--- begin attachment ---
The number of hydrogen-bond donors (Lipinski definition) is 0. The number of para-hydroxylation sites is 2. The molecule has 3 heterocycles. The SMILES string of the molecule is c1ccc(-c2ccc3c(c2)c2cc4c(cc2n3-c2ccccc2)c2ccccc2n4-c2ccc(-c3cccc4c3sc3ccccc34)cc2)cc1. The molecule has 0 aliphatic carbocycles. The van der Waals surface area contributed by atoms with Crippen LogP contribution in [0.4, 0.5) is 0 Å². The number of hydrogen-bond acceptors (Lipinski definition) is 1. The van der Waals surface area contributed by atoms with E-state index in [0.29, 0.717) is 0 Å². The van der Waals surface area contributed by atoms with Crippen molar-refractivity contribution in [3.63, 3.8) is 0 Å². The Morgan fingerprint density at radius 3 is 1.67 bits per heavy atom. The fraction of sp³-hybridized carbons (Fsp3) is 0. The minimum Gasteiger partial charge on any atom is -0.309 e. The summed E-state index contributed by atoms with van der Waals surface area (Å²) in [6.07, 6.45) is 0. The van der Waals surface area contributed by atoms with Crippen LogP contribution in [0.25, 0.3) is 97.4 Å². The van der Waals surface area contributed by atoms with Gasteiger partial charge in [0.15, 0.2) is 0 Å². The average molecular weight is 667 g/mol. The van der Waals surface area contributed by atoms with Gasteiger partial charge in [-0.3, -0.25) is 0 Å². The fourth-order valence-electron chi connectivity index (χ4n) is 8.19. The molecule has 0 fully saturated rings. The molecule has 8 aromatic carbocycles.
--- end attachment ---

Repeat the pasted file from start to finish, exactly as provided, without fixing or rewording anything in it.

The number of hydrogen-bond donors (Lipinski definition) is 0. The number of para-hydroxylation sites is 2. The molecule has 3 heterocycles. The SMILES string of the molecule is c1ccc(-c2ccc3c(c2)c2cc4c(cc2n3-c2ccccc2)c2ccccc2n4-c2ccc(-c3cccc4c3sc3ccccc34)cc2)cc1. The molecule has 0 aliphatic carbocycles. The van der Waals surface area contributed by atoms with Crippen LogP contribution in [0.4, 0.5) is 0 Å². The number of hydrogen-bond acceptors (Lipinski definition) is 1. The van der Waals surface area contributed by atoms with E-state index in [0.29, 0.717) is 0 Å². The van der Waals surface area contributed by atoms with Crippen molar-refractivity contribution in [3.63, 3.8) is 0 Å². The Morgan fingerprint density at radius 3 is 1.67 bits per heavy atom. The fraction of sp³-hybridized carbons (Fsp3) is 0. The minimum Gasteiger partial charge on any atom is -0.309 e. The summed E-state index contributed by atoms with van der Waals surface area (Å²) in [6.07, 6.45) is 0. The van der Waals surface area contributed by atoms with Crippen LogP contribution in [0.25, 0.3) is 97.4 Å². The van der Waals surface area contributed by atoms with Gasteiger partial charge in [0.15, 0.2) is 0 Å². The average molecular weight is 667 g/mol. The van der Waals surface area contributed by atoms with Gasteiger partial charge in [-0.3, -0.25) is 0 Å². The fourth-order valence-electron chi connectivity index (χ4n) is 8.19. The molecule has 0 fully saturated rings. The molecule has 8 aromatic carbocycles.